Complementary Medicine - Cam
What Are Star Ratings?
Our proprietary “Star-Rating” system was developed to help you easily understand the amount of scientific support behind each supplement in relation to a specific health condition. While there is no way to predict whether a vitamin, mineral, or herb will successfully treat or prevent associated health conditions, our unique ratings tell you how well these supplements are understood by the medical community, and whether studies have found them to be effective for other people.
For over a decade, our team has combed through thousands of research articles published in reputable journals. To help you make educated decisions, and to better understand controversial or confusing supplements, our medical experts have digested the science into these three easy-to-follow ratings. We hope this provides you with a helpful resource to make informed decisions towards your health and well-being.
3 Stars Reliable and relatively consistent scientific data showing a substantial health benefit.
2 Stars Contradictory, insufficient, or preliminary studies suggesting a health benefit or minimal health benefit.
1 Star For an herb, supported by traditional use but minimal or no scientific evidence. For a supplement, little scientific support.
This supplement has been used in connection with the following health conditions:
How It Works
How to Use It
Betaine HCl is the most common hydrochloric acid-containing supplement. Normally it comes in tablets or capsules measured in grains or milligrams. Only people who have reduced levels of stomach acid (“hypochlorhydria”) should take betaine HCl; this condition can be diagnosed by a doctor. When appropriate, some doctors recommend taking one or more tablets or capsules, each 5–10 grains (325–650 mg), with a meal that contains protein. Occasionally, betaine (trimethylglycine) is recommended to reduce blood levels of a substance called homocysteine , which is associated with heart disease . This form of betaine is different from betaine HCl.
Where to Find It
Gastric acid is produced by the parietal cells of the stomach. The acidity is quite strong in a normal stomach. In fact, the stomach can be between 100,000 and almost 1,000,000 times more acidic than water.
Interactions with Supplements, Foods, & Other Compounds
People taking nonsteroidal anti-inflammatory drugs (NSAIDs), cortisone-like drugs, or other medications that might cause a peptic ulcer should not take betaine HCl.
Interactions with Medicines
Certain medicines interact with this supplement.
Types of interactions: Beneficial Adverse Check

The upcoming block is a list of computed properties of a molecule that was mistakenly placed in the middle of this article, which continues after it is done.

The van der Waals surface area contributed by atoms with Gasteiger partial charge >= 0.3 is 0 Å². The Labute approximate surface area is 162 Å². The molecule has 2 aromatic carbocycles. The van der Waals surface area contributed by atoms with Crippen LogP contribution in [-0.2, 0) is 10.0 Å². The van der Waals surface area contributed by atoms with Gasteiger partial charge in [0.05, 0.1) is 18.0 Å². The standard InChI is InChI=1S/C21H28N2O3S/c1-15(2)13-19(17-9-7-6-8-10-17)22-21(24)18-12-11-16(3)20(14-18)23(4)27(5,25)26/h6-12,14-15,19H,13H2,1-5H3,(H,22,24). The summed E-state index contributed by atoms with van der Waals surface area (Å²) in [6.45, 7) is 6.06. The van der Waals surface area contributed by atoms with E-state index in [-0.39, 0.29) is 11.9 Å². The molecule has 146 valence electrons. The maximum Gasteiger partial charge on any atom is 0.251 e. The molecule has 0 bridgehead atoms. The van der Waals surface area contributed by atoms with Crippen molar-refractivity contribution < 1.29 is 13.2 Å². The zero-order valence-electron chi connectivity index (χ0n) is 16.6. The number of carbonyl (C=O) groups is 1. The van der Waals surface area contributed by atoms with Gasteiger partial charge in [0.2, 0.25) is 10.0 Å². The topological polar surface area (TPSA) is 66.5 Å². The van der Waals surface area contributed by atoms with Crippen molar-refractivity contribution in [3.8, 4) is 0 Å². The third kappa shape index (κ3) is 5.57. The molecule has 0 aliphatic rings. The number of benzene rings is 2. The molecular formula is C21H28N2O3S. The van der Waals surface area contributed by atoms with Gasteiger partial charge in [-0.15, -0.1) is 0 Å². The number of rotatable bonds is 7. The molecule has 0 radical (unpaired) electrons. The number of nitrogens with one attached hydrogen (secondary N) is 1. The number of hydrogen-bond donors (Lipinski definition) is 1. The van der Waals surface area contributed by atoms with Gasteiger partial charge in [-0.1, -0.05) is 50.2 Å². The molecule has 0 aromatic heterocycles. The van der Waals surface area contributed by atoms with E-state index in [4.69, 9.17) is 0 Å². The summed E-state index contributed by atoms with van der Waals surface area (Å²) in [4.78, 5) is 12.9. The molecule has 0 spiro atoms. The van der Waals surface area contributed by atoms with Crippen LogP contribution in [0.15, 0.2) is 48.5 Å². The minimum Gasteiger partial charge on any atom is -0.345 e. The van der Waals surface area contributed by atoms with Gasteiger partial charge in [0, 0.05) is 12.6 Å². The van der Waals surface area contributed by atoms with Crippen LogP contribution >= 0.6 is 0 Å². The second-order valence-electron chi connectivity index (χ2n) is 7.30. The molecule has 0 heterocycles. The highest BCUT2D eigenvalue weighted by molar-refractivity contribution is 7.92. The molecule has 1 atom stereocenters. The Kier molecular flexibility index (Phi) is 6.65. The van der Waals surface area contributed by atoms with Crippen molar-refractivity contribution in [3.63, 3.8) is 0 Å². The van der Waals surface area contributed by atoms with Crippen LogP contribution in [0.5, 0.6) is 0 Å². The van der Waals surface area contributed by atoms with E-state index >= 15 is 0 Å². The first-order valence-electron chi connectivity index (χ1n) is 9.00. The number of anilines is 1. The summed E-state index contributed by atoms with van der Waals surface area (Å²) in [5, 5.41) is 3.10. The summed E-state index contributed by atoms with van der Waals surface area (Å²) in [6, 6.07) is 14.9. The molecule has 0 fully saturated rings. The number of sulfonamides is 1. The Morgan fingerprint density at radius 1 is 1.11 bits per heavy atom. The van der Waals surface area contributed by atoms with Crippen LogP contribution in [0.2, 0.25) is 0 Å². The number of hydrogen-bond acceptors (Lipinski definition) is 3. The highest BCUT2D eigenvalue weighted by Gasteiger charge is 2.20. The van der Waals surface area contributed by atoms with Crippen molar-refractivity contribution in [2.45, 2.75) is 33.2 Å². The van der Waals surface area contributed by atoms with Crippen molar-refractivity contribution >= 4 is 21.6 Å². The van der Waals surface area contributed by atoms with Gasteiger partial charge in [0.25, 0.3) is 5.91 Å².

Replenish Depleted Nutrients
Reduce Side Effects
Potential Negative Interaction
The Drug-Nutrient Interactions table may not include every possible interaction. Taking medicines with meals, on an empty stomach, or with alcohol may influence their effects. For details, refer to the manufacturers’ package information as these are not covered in this table. If you take medications, always discuss the potential risks and benefits of adding a supplement with your doctor or pharmacist.
Large amounts of betaine HCl can burn the lining of the stomach. If a burning sensation is experienced, betaine HCl should be immediately discontinued. People should not take more than 10 grains (650 mg) of betaine HCl without the recommendation of a physician. All people with a history of peptic ulcers , gastritis , or gastrointestinal symptoms—particularly heartburn —should see a doctor before taking betaine HCl. Betaine HCl helps make some minerals and other nutrients more absorbable.37 , 38
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Last Review: 02-05-2013
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The information presented in Aisle7 is for informational purposes only. It is based on scientific studies (human, animal, or in vitro), clinical experience, or traditional usage as cited in each article. The results reported may not necessarily occur in all individuals. For many of the conditions discussed, treatment with prescription or over the counter medication is also available. Consult your doctor, practitioner, and/or pharmacist for any health problem and before using any supplements or before making any changes in prescribed medications. Information expires June 2014.
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